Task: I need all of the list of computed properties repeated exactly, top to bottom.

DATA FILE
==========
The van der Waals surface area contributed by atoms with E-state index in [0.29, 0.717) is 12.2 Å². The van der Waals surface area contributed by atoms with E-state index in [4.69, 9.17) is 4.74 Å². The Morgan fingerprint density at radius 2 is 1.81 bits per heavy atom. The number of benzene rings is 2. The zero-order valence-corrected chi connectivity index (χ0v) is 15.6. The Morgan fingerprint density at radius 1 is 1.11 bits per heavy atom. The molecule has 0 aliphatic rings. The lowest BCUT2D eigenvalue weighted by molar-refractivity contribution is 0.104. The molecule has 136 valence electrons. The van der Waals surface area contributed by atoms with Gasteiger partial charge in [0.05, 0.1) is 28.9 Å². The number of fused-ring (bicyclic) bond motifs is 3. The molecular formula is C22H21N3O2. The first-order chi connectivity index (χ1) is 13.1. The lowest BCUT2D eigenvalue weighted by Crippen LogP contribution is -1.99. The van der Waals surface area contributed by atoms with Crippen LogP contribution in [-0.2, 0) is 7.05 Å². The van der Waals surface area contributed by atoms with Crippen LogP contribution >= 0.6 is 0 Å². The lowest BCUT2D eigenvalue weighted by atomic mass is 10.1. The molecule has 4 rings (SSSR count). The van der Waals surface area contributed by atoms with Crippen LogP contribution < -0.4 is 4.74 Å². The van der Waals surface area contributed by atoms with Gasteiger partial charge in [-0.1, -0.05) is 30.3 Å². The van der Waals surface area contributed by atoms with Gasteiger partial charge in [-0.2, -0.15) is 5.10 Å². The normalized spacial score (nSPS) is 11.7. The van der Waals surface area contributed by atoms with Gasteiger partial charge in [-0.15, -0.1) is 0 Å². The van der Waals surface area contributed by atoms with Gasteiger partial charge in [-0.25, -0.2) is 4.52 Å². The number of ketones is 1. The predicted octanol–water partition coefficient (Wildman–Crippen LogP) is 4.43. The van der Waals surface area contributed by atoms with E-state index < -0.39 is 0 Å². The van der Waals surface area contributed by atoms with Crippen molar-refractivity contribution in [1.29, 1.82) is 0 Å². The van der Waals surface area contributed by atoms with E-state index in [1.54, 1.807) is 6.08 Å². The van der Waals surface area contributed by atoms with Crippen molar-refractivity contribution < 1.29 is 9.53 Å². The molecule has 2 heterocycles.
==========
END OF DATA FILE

The van der Waals surface area contributed by atoms with E-state index in [0.29, 0.717) is 12.2 Å². The van der Waals surface area contributed by atoms with E-state index in [4.69, 9.17) is 4.74 Å². The Morgan fingerprint density at radius 2 is 1.81 bits per heavy atom. The number of benzene rings is 2. The zero-order valence-corrected chi connectivity index (χ0v) is 15.6. The Morgan fingerprint density at radius 1 is 1.11 bits per heavy atom. The molecule has 0 aliphatic rings. The lowest BCUT2D eigenvalue weighted by molar-refractivity contribution is 0.104. The molecule has 136 valence electrons. The van der Waals surface area contributed by atoms with Gasteiger partial charge in [0.05, 0.1) is 28.9 Å². The number of fused-ring (bicyclic) bond motifs is 3. The molecular formula is C22H21N3O2. The first-order chi connectivity index (χ1) is 13.1. The lowest BCUT2D eigenvalue weighted by Crippen LogP contribution is -1.99. The van der Waals surface area contributed by atoms with Crippen LogP contribution in [-0.2, 0) is 7.05 Å². The van der Waals surface area contributed by atoms with Crippen LogP contribution >= 0.6 is 0 Å². The lowest BCUT2D eigenvalue weighted by atomic mass is 10.1. The molecule has 4 rings (SSSR count). The van der Waals surface area contributed by atoms with Crippen LogP contribution < -0.4 is 4.74 Å². The van der Waals surface area contributed by atoms with Gasteiger partial charge in [-0.1, -0.05) is 30.3 Å². The van der Waals surface area contributed by atoms with Gasteiger partial charge in [-0.2, -0.15) is 5.10 Å². The normalized spacial score (nSPS) is 11.7. The van der Waals surface area contributed by atoms with Gasteiger partial charge in [-0.15, -0.1) is 0 Å². The van der Waals surface area contributed by atoms with Gasteiger partial charge in [-0.25, -0.2) is 4.52 Å². The number of ketones is 1. The predicted octanol–water partition coefficient (Wildman–Crippen LogP) is 4.43. The van der Waals surface area contributed by atoms with E-state index < -0.39 is 0 Å². The van der Waals surface area contributed by atoms with Crippen molar-refractivity contribution in [1.29, 1.82) is 0 Å². The van der Waals surface area contributed by atoms with E-state index in [1.54, 1.807) is 6.08 Å². The van der Waals surface area contributed by atoms with Crippen molar-refractivity contribution < 1.29 is 9.53 Å². The molecule has 2 heterocycles.